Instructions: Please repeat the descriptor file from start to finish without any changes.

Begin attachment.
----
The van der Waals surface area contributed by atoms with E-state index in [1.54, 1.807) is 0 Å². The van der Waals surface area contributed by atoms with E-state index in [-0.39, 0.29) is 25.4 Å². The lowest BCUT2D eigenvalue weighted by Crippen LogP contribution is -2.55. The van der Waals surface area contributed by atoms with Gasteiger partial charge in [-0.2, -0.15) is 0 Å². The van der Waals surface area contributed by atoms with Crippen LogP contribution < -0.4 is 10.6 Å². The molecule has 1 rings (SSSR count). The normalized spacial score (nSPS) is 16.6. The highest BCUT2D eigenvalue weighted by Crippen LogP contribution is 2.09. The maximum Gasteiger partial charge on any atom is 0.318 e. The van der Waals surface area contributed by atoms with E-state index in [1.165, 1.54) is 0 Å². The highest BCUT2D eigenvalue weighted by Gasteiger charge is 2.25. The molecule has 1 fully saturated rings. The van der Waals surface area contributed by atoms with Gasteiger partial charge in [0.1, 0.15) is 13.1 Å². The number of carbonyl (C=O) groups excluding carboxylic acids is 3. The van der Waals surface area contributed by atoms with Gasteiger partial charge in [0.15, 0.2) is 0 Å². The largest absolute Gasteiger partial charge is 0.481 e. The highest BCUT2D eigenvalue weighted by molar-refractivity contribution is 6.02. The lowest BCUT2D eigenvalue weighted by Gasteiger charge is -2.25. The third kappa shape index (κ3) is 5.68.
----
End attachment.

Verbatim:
The van der Waals surface area contributed by atoms with E-state index in [1.54, 1.807) is 0 Å². The van der Waals surface area contributed by atoms with E-state index in [-0.39, 0.29) is 25.4 Å². The lowest BCUT2D eigenvalue weighted by Crippen LogP contribution is -2.55. The van der Waals surface area contributed by atoms with Gasteiger partial charge in [-0.2, -0.15) is 0 Å². The van der Waals surface area contributed by atoms with Crippen LogP contribution < -0.4 is 10.6 Å². The molecule has 1 rings (SSSR count). The normalized spacial score (nSPS) is 16.6. The highest BCUT2D eigenvalue weighted by Crippen LogP contribution is 2.09. The maximum Gasteiger partial charge on any atom is 0.318 e. The van der Waals surface area contributed by atoms with E-state index in [1.165, 1.54) is 0 Å². The highest BCUT2D eigenvalue weighted by Gasteiger charge is 2.25. The molecule has 1 fully saturated rings. The van der Waals surface area contributed by atoms with Gasteiger partial charge in [0.1, 0.15) is 13.1 Å². The number of carbonyl (C=O) groups excluding carboxylic acids is 3. The van der Waals surface area contributed by atoms with Gasteiger partial charge in [0.15, 0.2) is 0 Å². The largest absolute Gasteiger partial charge is 0.481 e. The highest BCUT2D eigenvalue weighted by molar-refractivity contribution is 6.02. The lowest BCUT2D eigenvalue weighted by Gasteiger charge is -2.25. The third kappa shape index (κ3) is 5.68.